Floyd Mayweather playing mind games with Amir Khan, says Glenn McCrory
By Glenn McCrory. Last Updated: 08/02/14 5:34pm
Mayweather has been 'smart' to use the Twitter community, says Glenn
Despite asking fans to vote for his opponent on Twitter, I think Floyd Mayweather knows exactly who he will fight next: Amir Khan.
Mayweather is a master of the mind games and I reckon he is using social media to get under Amir's skin by allowing the supporters to have their say on him.
Amir will get thousands of people saying he is this, he is that and that he doesn't deserve a fight with Floyd, while Mayweather, very smartly, watches it unfold.
I do think that could affect Khan, but the fact Money - who was outstanding when he beat Saul Alvarez - feels the need to do this shows he has a level of respect for Amir.
"Mayweather obviously feels he has to dent Amir's ego and get inside his head."
If he was 100 per cent certain he would beat Khan he wouldn't bother doing these bits and bobs, but he obviously feels he has to dent Amir's ego and get inside his head.
I can see why, too, because, as I've said before, Khan is superior than Mayweather when it comes to speed and he will give Money a test if he puts him under pressure.
I'm done picking Mayweather to lose because he has proven time and time again that he is the best fighter out there, but Amir has a chance and should come out of this fight in a good way.
Either way he will be quids in, while if he wins he will shock the world and if he loses he will just be matching people's expectations and not be damaged the way he was after the Danny Garcia fight.
This is a no-lose situation for Khan.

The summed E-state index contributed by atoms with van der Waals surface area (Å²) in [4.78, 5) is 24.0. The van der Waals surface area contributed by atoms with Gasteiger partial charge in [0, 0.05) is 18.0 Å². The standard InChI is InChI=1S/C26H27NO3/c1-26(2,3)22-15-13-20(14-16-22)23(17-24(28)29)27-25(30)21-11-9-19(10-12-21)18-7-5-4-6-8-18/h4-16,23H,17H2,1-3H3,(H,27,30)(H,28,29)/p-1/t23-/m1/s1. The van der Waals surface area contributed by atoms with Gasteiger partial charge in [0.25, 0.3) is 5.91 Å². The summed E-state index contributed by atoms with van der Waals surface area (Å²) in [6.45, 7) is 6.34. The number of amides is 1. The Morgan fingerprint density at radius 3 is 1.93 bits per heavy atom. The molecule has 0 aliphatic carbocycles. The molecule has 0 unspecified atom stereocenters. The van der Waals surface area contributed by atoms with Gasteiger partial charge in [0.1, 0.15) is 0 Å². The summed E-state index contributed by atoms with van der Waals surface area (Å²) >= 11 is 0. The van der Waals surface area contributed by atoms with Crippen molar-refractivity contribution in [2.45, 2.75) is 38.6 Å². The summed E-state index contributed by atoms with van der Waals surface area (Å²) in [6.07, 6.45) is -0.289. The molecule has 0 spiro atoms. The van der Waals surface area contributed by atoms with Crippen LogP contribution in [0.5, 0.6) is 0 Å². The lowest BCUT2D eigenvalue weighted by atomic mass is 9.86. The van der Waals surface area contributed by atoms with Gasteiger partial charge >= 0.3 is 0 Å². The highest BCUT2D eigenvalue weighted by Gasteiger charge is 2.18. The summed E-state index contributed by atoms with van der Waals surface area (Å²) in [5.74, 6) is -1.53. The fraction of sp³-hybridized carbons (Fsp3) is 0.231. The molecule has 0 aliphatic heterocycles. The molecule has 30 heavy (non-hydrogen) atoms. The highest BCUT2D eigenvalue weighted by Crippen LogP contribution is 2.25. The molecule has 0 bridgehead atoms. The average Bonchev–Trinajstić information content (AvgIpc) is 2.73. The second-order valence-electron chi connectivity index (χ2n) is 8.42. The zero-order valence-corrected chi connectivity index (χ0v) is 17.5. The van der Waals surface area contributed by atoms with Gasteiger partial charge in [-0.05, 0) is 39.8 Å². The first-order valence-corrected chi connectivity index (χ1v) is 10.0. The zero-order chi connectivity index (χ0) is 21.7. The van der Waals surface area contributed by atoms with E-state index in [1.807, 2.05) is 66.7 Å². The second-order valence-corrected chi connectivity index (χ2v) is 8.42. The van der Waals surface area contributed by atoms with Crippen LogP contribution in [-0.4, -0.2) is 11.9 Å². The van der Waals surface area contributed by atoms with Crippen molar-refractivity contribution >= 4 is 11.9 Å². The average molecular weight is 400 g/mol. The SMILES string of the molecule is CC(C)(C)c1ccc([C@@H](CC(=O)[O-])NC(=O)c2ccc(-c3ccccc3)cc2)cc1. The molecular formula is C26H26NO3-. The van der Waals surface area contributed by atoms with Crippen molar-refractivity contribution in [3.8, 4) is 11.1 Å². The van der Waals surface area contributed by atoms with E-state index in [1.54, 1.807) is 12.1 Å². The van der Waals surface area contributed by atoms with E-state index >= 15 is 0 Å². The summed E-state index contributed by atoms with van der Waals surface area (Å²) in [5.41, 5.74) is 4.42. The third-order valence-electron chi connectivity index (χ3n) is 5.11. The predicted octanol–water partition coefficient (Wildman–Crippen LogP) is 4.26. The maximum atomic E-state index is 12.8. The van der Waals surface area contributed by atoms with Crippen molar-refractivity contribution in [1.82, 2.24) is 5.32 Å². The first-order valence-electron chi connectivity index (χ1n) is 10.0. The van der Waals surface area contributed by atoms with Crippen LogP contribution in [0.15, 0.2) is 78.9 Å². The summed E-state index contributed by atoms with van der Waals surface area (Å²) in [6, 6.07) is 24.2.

Amir's fellow Brit, Tony Bellew, has moved up to cruiserweight - you can see his first fight in his new division against Valery Brudov live on Sky on March 15 - and hopefully that will help him get his power back.
Bellew had a reputation as a really potent puncher in the amateurs when he competed as a heavyweight, but we have seen little of that in the pros when he has stepped up to world level so perhaps making the weight at light-heavy has drained him.
Giving it a go at cruiserweight could benefit him and having left a division with quite a few big names and entered one with a few lesser lights, he could become the kingpin.
Some of the premier cruiserweights have moved up to the heavyweight scene for big bucks and left a gaping hole, so let's hope Tony can fill it - and get a rematch with bitter rival Nathan Cleverly at some point.
As for me, I've been spending a bit of time with Scottish heavyweight Ross Henderson as he prepares for the Commonwealth Games and I'm hoping he can get himself in good enough shape to take gold.
It would be great to have a kid from Lanark achieve that but if he does I don't see that being the last success for a British amateur because, as the Olympics showed, the programme is in great health.
We've got people emerging from England, Ireland, Scotland and Wales, who have good training camps, great trainers and financial backing, which is vital when you are trying to combine boxing and making a living.
Our amateur system is one of the best in the world.